Sensation, a controversial collection of contemporary British art, caused a substantial amount of controversy when it hit the Brooklyn Museum of Art last year. The exhibit, which featured animal corpses floating in formaldehyde and several canvasses adorned with elephant dung, prompted many onlookers to ask themselves, "Is this really art?"
This summer, those who watch the 2000 Olympic Games on television may see salsas and cha-chas performed by spinning couples and feel similarly compelled to ask, "Is this really sport?"
Perhaps deeming it the athletic equivalent to Sensation seems a bit harsh, but ballroom dancing occupies a unique--if precarious--position in the sports world.
On the one hand, it's very popular. The number of ballroom dancing fanatics in America has grown sharply over the past decade, following a global trend. The International Olympic Committee granted ballroom dancing trial-sport status in 1996, and along with bowling, golf, rugby and water skiing, it is one of a handful of sports in contention for addition to the regular Olympic program in 2004.
Colleges have also fallen in love with the event. Campus crash-courses in swing and salsa are well attended nationwide. Some schools, like Brigham Young University, offer ballroom dancing scholarships to particularly promising high school prospects.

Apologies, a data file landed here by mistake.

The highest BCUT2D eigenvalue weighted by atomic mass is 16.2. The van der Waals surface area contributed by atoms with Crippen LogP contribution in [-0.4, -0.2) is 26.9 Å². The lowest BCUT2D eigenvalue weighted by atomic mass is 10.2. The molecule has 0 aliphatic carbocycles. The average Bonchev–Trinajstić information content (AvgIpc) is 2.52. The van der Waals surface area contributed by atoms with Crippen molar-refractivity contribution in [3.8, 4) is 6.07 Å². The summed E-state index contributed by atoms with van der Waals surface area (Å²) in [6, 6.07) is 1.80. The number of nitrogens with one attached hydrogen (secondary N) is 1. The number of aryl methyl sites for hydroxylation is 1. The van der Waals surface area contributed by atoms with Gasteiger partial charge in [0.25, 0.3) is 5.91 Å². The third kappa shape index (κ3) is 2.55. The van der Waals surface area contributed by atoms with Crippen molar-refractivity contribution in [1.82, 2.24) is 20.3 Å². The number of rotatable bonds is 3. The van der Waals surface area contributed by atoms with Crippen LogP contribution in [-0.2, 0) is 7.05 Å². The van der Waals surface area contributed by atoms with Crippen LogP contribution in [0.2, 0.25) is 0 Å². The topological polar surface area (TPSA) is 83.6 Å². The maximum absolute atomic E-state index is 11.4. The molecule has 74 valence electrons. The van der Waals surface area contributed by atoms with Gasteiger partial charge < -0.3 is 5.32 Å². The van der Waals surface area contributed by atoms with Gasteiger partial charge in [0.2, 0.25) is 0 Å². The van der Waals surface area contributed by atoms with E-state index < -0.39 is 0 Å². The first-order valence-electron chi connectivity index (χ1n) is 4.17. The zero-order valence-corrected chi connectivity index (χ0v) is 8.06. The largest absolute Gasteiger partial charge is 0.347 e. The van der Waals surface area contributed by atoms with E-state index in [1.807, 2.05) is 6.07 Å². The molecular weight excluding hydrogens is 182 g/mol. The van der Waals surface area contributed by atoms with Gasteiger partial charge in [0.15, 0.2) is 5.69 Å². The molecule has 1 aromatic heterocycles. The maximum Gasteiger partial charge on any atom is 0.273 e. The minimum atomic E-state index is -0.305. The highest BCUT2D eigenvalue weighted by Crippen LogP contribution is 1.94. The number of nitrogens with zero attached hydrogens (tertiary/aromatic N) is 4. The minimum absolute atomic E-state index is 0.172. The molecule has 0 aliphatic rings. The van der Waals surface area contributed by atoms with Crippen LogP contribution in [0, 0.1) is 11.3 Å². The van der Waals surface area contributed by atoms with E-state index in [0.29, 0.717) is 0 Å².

However, the NCAA has yet to recognize ballroom dancing as an official sport, and has not even included it on its list of "emerging" sports--a list that includes synchronized swimming among others. Additionally, many purists among sports fans consider it odd that an event so entirely unlike baseball and basketball would flirt with any level of athletic recognition.
The event's burgeoning popularity and simultaneous anonymity within the sports world prompt an exploration of the state of ballroom dancing today. The inquiry is made especially interesting when done with an eye toward Harvard, whose athletics program is the most diverse in the nation.
"I'm very excited about the way it's caught on," says junior Gwyneth Card, the outgoing president of the Harvard Ballroom Dance Team and Club. "It's looking good for the next few years."
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